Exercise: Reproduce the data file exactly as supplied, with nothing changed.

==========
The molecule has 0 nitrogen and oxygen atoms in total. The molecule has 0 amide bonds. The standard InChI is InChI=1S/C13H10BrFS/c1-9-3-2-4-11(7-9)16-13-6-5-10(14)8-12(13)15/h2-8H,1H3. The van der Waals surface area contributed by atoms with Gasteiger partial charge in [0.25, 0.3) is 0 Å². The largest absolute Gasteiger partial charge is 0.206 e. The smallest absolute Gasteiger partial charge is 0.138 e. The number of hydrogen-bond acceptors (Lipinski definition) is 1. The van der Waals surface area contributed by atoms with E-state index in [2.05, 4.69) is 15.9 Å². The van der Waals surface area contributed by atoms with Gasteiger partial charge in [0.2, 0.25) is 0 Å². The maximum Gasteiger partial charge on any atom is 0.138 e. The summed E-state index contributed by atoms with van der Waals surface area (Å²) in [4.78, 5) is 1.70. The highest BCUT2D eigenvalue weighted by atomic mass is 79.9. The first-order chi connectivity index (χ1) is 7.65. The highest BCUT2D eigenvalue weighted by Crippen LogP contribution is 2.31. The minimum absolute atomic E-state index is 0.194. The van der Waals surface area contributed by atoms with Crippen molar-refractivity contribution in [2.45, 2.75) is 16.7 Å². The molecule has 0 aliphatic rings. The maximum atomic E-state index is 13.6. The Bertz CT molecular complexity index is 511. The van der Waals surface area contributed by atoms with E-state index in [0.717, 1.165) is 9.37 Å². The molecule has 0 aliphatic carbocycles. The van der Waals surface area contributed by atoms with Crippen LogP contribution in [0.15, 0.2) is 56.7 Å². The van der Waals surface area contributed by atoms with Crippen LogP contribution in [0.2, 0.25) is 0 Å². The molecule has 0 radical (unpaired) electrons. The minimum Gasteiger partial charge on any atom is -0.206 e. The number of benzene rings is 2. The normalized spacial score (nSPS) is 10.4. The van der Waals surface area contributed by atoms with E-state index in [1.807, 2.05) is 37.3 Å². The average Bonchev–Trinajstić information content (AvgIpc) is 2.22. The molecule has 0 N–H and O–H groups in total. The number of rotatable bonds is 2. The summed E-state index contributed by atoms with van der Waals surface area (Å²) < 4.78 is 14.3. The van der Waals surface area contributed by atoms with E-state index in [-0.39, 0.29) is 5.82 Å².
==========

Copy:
The molecule has 0 nitrogen and oxygen atoms in total. The molecule has 0 amide bonds. The standard InChI is InChI=1S/C13H10BrFS/c1-9-3-2-4-11(7-9)16-13-6-5-10(14)8-12(13)15/h2-8H,1H3. The van der Waals surface area contributed by atoms with Gasteiger partial charge in [0.25, 0.3) is 0 Å². The largest absolute Gasteiger partial charge is 0.206 e. The smallest absolute Gasteiger partial charge is 0.138 e. The number of hydrogen-bond acceptors (Lipinski definition) is 1. The van der Waals surface area contributed by atoms with E-state index in [2.05, 4.69) is 15.9 Å². The van der Waals surface area contributed by atoms with Gasteiger partial charge in [0.2, 0.25) is 0 Å². The maximum Gasteiger partial charge on any atom is 0.138 e. The summed E-state index contributed by atoms with van der Waals surface area (Å²) in [4.78, 5) is 1.70. The highest BCUT2D eigenvalue weighted by atomic mass is 79.9. The first-order chi connectivity index (χ1) is 7.65. The highest BCUT2D eigenvalue weighted by Crippen LogP contribution is 2.31. The minimum absolute atomic E-state index is 0.194. The van der Waals surface area contributed by atoms with Crippen molar-refractivity contribution in [2.45, 2.75) is 16.7 Å². The molecule has 0 aliphatic rings. The maximum atomic E-state index is 13.6. The Bertz CT molecular complexity index is 511. The van der Waals surface area contributed by atoms with E-state index in [0.717, 1.165) is 9.37 Å². The molecule has 0 aliphatic carbocycles. The van der Waals surface area contributed by atoms with Crippen LogP contribution in [0.15, 0.2) is 56.7 Å². The van der Waals surface area contributed by atoms with Crippen LogP contribution in [0.2, 0.25) is 0 Å². The molecule has 0 radical (unpaired) electrons. The minimum Gasteiger partial charge on any atom is -0.206 e. The number of benzene rings is 2. The normalized spacial score (nSPS) is 10.4. The van der Waals surface area contributed by atoms with E-state index in [1.807, 2.05) is 37.3 Å². The average Bonchev–Trinajstić information content (AvgIpc) is 2.22. The molecule has 0 N–H and O–H groups in total. The number of rotatable bonds is 2. The summed E-state index contributed by atoms with van der Waals surface area (Å²) < 4.78 is 14.3. The van der Waals surface area contributed by atoms with E-state index in [-0.39, 0.29) is 5.82 Å².